By Gary Hompland, Regional Conservation Officer
Question: What's this I hear the Fish and Game Department is 110 years old? I thought the Department began in 1938.
Answer: May 5, 2009, the Idaho Department of Fish and Game celebrates 110 years of fish and wildlife conservation in Idaho.
This statement may confuse some people because 1938 has become a common reference point for the public and most current employees relative to Fish and Game's beginnings.
On May 5, 1899, Gov. Frank Steunenberg appointed Charles H. Arbuckle as Idaho's first state game warden, who was assigned the task of creating a statewide department to enforce the 1864 game laws. From 1899 to 1938, 15 men held the title of state game warden that is synonymous with the Fish and Game director today.
In 1939, with the passage of the 1938 Fish and Game Commission Act by initiative petition, the governor would appoint a Fish and Game Commission and the commission would select a person for the position of director. Thirteen directors have been appointed to date.
The state game wardens came from various walks of life, employed in many different professions, some holding prominent positions in state and federal government either before or after serving as state game warden.
The first state game warden was a representative from Owyhee County at the time of his appointment and would later become a member of the Boise police force and a U.S. marshal and there was yet another who would also become a U.S. marshal. There were also sheriffs, engineers, lawyers, newspaper owners and editors, postmasters, druggists, farmers, and miners. These men were very different but each took their position as state game warden seriously. They brought to Fish and Game new thoughts and ideas and a desire to protect and propagate Idaho's fish and wildlife resources.
Many programs and ideas initiated or recommended by those appointed as the state game warden might be surprising. The following are some notes about important conservation measures in Idaho and when they were adopted.
1899-1900: Laws to restrict the spearing and seining fish; a bag limit on fish, big game, game birds and water fowl; that song birds should be protected; the need for Fish and Game to be self sustaining and a fee to hunt and fish in Idaho would make that possible; a dedicated staff was needed to enforce the game laws; and a fish hatchery was much needed to replenish Idaho's vanishing fisheries.
1905-1910: The introduction of the revolving fish screen to prevent fish from entering irrigation ditches and canals; the state's first fish hatchery was built at Hay Spur and the profession of fish culture is introduced in Idaho; game birds were transferred and planted between different areas of the state with much success; Idaho's first pheasant farm is established in the Boise area; a program for the extermination of predatory animals - specifically wolves, coyotes, wild cats and cougars - is put in place; the first state game wardens convention was held in eastern Idaho; Chinese pheasants were introduced into Idaho.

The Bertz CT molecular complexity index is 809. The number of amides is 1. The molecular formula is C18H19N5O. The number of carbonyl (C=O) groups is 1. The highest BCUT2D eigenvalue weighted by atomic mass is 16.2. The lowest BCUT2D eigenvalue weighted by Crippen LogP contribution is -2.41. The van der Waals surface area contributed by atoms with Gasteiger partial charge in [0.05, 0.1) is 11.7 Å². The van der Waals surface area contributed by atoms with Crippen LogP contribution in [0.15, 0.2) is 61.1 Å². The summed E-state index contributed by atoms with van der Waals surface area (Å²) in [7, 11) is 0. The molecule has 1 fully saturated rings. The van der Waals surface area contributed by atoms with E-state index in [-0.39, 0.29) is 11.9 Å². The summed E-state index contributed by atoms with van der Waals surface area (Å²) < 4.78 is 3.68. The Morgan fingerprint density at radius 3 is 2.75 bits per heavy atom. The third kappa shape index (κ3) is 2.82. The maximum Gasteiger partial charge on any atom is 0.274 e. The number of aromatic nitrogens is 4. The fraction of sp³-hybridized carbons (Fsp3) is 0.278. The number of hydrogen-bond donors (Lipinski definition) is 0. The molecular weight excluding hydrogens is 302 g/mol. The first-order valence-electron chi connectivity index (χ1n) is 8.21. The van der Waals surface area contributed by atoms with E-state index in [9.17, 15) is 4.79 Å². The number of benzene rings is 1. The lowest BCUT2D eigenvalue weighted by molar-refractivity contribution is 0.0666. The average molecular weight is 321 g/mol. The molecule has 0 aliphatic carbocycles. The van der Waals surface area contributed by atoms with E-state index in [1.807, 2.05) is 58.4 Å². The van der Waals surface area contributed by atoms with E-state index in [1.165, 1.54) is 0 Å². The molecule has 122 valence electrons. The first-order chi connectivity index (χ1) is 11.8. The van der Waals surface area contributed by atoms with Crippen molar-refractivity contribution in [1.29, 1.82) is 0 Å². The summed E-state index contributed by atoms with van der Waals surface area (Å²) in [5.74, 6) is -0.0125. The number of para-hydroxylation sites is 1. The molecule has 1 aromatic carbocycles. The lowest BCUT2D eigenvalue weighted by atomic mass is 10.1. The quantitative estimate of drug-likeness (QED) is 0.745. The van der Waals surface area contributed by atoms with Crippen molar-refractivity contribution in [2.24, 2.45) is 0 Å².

1911-1912: It was recommended fishing in the Redfish Lakes be closed because the redfish were becoming scarce and there was concern they will be totally depleted.
1912-1913: A "coupon" system was recommended for elk and deer hunters - one coupon will be affixed to the animal and the other sent to Fish and Game to estimate the number of animals killed during the season and to help ensure hunters are taking only the allowed number of animals.
1913-1914: The state game warden hires Idaho's first woman game warden - Mrs. Mabel Avery; Edison Studio Films of New York makes the first known educational movie of Idaho big game near Ashton titled, "Big Game and their Legal Rights."
1914: It was recommended that disguising the sex and species of birds and animals be prohibited and that there is a need for uniform laws governing Bear Lake between Idaho and Utah; Fish and Game conducted the first economic survey of fishing and hunting in Idaho, with statewide impacts of more than $3 million; a food value was placed on fish and game, with deer being 20 cents per pound, elk at $80 each and mountain sheep at $10 each; that Fish and Game be controlled by a commission, consisting of the governor, the attorney general, the secretary of state, and one citizen not holding office, to appoint a state game warden, who would then be the executive head of the commission with a term of six years.
1915-1916: 50 elk, 15 bulls and 35 cows, are transplanted from Montana into Idaho.
1919-1922: It was recommended that women and children under 15 could fish free but women and children over 15 needed a hunting license.
1935-36: Appropriations for the scientific study and treatment of diseases in fish and game were recommended.
1937: The first official statewide survey of Idaho's fish and game species. The first "acting director" for Fish and Game would be the state's last state game warden - William R. McIntyre. Since then, 12 men have served as director, and, like the state game wardens before them, they have initiated numerous programs and carried out the task of managing Fish and Game. "To the first fish and game warden of the state, sportsmen are indebted. He placed the first check on the slaughter of birds and game animals and did the pioneer work in laying the foundation on which the department could grow to its present proportions." (State Game Warden Leroy C. Jones, January 1, 1917)
This summary of Fish and Game's history was supplied by Mick Hoover, department historian and curator and assistant hatchery manager at the Mackay Fish Hatchery.
If you have any further questions you may call the Magic Valley Regional Office of the Idaho Department of Fish and Game at (208)324-4350 or contact us at the Fish and Game web site at http://fishandgame.Idaho.gov.